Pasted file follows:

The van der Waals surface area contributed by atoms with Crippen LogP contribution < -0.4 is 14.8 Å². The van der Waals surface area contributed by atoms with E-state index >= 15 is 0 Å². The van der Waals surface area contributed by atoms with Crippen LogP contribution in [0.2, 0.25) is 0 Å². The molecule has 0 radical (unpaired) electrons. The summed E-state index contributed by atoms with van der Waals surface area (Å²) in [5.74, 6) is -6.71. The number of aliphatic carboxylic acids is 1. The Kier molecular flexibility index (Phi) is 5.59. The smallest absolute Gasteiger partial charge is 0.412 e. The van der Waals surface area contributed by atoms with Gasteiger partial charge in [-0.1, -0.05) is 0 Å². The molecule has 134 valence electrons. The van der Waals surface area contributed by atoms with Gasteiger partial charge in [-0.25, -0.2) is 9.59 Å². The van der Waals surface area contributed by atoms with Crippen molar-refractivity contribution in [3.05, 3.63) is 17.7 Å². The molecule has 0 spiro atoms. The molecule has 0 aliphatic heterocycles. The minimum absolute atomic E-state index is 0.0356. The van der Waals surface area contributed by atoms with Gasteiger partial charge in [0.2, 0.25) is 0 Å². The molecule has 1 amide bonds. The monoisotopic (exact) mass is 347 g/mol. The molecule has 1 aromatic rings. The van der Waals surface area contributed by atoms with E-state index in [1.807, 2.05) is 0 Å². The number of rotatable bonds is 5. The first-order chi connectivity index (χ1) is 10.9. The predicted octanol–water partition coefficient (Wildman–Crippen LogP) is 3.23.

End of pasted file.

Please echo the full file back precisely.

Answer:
The van der Waals surface area contributed by atoms with Crippen LogP contribution < -0.4 is 14.8 Å². The van der Waals surface area contributed by atoms with E-state index >= 15 is 0 Å². The van der Waals surface area contributed by atoms with Crippen LogP contribution in [0.2, 0.25) is 0 Å². The molecule has 0 radical (unpaired) electrons. The summed E-state index contributed by atoms with van der Waals surface area (Å²) in [5.74, 6) is -6.71. The number of aliphatic carboxylic acids is 1. The Kier molecular flexibility index (Phi) is 5.59. The smallest absolute Gasteiger partial charge is 0.412 e. The van der Waals surface area contributed by atoms with Gasteiger partial charge in [-0.1, -0.05) is 0 Å². The molecule has 134 valence electrons. The van der Waals surface area contributed by atoms with Gasteiger partial charge in [-0.25, -0.2) is 9.59 Å². The van der Waals surface area contributed by atoms with Crippen molar-refractivity contribution in [3.05, 3.63) is 17.7 Å². The molecule has 0 spiro atoms. The molecule has 0 aliphatic heterocycles. The minimum absolute atomic E-state index is 0.0356. The van der Waals surface area contributed by atoms with Gasteiger partial charge in [0.2, 0.25) is 0 Å². The molecule has 1 amide bonds. The monoisotopic (exact) mass is 347 g/mol. The molecule has 1 aromatic rings. The van der Waals surface area contributed by atoms with E-state index in [1.807, 2.05) is 0 Å². The number of rotatable bonds is 5. The first-order chi connectivity index (χ1) is 10.9. The predicted octanol–water partition coefficient (Wildman–Crippen LogP) is 3.23.